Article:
A Summer Internship at NASA

Cristina Ortiz, SCE, spent 10 weeks doing research

Cristina Ortiz has always known exactly what she wanted to do.

“I always wanted to be an astronaut,” she said. “I liked watching them and thought it would be exciting.”

She hasn’t made it to outer space just yet. But this past summer, she got as far as Cleveland.

Ortiz, a senior studying electrical and computer engineering at the School of Computing and Engineering at the University of Missouri-Kansas City, spent part of her 2012 summer break in Cleveland, Ohio.

This could beg the question: “Why would you spend time in Cleveland?”

Ortiz was selected for a 10-week internship at the National Aeronautics and Space Administration John H. Glenn Research Center at Lewis Field there, named in honor of retired astronaut and former U. S. Senator John Glenn. She was accepted through the Motivating Undergraduates in Science and Technology – MUST – program, which provides opportunities for students to participate in research or experiential learning under a mentor at a NASA location.

Her motivation for the space agency flagged briefly while she attended McCoy Elementary School in Kansas City, Mo. But at Lincoln College Preparatory Academy she regained her interest in science – this time it was engineering.

“Mechanical or electrical like my dad, who studied electrical engineering,” Ortiz said. “I liked my high school electromagnetism class. I liked it more than any other class. It was my spark from my Dad.”

That spark grew into more of a flame for Ortiz, which led her to the engineering school at UMKC.

Fast forward to her junior year at UMKC when Ortiz learned about NASA’s MUST program. She immediately completed the application, including letters of recommendations. On the day the selected interns were to be announced, Ortiz checked and there was nothing. That was in June 2011.

“I didn’t find out until later that summer that I had been accepted. The questions were very difficult, and I didn’t think I had made it,” said Ortiz.

She chose Cleveland because it was closer to home, and she had never been away from her family. Ortiz said that “for those of Mexican descent, family views are different from some American’s.”

“We, as a family, make decisions, and we have chores for the oldest child, which include helping with siblings. That’s my responsibility. So, when I told them about the internship, I wasn’t sure if I could go or not. My parents did agree to let me go.”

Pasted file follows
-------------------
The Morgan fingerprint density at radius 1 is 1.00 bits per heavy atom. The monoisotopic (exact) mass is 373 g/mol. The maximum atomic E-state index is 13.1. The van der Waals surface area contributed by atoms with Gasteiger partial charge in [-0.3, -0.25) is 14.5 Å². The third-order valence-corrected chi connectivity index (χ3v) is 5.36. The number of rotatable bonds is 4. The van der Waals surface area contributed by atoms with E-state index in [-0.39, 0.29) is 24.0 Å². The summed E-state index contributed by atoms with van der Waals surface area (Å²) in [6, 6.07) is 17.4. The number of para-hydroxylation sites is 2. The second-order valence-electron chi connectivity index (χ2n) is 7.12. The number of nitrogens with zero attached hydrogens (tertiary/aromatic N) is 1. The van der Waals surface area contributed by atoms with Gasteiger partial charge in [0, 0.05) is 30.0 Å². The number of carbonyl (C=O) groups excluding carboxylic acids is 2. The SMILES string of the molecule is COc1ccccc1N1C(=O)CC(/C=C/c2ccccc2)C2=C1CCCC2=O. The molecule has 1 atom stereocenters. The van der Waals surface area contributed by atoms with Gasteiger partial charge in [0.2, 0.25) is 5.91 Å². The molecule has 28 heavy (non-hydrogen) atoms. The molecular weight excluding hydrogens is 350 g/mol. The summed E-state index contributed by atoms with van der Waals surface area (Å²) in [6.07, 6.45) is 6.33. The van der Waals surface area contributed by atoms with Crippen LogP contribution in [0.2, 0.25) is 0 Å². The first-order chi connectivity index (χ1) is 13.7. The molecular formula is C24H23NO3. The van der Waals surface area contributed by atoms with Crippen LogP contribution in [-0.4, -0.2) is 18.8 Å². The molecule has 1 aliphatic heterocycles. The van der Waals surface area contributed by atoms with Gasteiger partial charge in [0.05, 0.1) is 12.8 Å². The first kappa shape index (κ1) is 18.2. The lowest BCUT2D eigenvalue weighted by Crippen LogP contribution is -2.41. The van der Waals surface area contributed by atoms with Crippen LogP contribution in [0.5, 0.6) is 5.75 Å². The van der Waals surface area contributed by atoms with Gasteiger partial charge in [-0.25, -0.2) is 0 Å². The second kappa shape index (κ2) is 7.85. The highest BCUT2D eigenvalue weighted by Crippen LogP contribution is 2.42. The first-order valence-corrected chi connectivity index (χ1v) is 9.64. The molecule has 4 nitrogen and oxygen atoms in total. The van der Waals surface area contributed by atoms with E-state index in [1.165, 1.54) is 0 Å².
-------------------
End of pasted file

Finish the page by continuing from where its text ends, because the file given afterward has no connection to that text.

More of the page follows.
When she told her brothers that she could go to NASA, the two older boys – ages 17 and 12 – understood. Her 5-year-old brother needed an explanation.

Ortiz told him what an opportunity this was for her and for them.

“It means that for 10 weeks I’m fortunate enough to have an internship, and it will help me meet many people, who can mentor me and share opportunities with me. And, I can share them with you. I want you to know that you can go anywhere and be anything.”

For a student who did not like research, Ortiz spent the summer at NASA in the research department, working on tribology – the study of friction, wear and lubrication. She worked on a spiral orbit tribometer, learning to simulate a ball bearing.

“It was exciting. My job was all about research, and now I am open to it,” she said. “My mentor said that I am prepared for whatever area I decide on.”

A total of 77 students were in the MUST program; three students were in Ortiz’s group at Glenn Research Center. Each had a mentor, and they were at different stages in their education – one male student had just finished his freshman year in high school; a female student had just graduated from high school; and Cristina had completed her junior year in college.

“This opportunity is open to everyone, but girls see it as a ‘guy thing’. They need to see someone doing it and doing it right, then they get it. I saw a female engineer from Burns & McDonnell. She was my motivator, and now she’s my mentor,” said Ortiz.

In addition to her busy academic schedule, Ortiz is involved in the Avanzando program, a partnership between UMKC’s Division of Diversity, Access & Equity and the Hispanic Development Fund. As an HDF Scholarship recipient, Ortiz receives academic support, mentoring and enhanced access to campus and community resources. Also, she serves as secretary for Eta Kappa Nu (HKN), an electrical and computer engineering honor society.

And, what does an electrical engineer do? 

“I am not restricted to any one field; I am qualified to take positions in areas where mechanical engineers work. I pursued power engineering, but I might work in an area of renewable engineering sources,” she said. “I switched from mechanical and still may pursue automotive engineering, like design or a different area. Mostly, I would like hands-on to learn from the ground up, where I can assist engineers.”

Ortiz thought about changing majors when the workload became too overwhelming. She even talked with her SCE advisor, Deborah Dilks, about it.

According to Ortiz, Dilks told her that she was meant to be an engineer and to go to NASA. Dilks then gave her a NASA sticker, which she hid away.

“I kept the sticker hidden for a couple of months. When I received my acceptance letter into the internship, I took it out and put it on my desk at home,” said Ortiz. “It’s still there.”

Bookmark and Share


Recent Features

> College Town. City Life.

> The Four Things You Need to Know to Help Resolve the Gender Wage Gap

> College Town. City Life.

> Abused Journalist Finds Hope in Kansas City

Feature Archives:
2013 | 2012 | 2011 | 2010 | 2009 | 2008

Search archives by keyword:

“I liked my high school electromagnetism class. I liked it more than any other class. It was my spark from my Dad.”

Cristina Ortiz
Senior, School of Computing and Engineering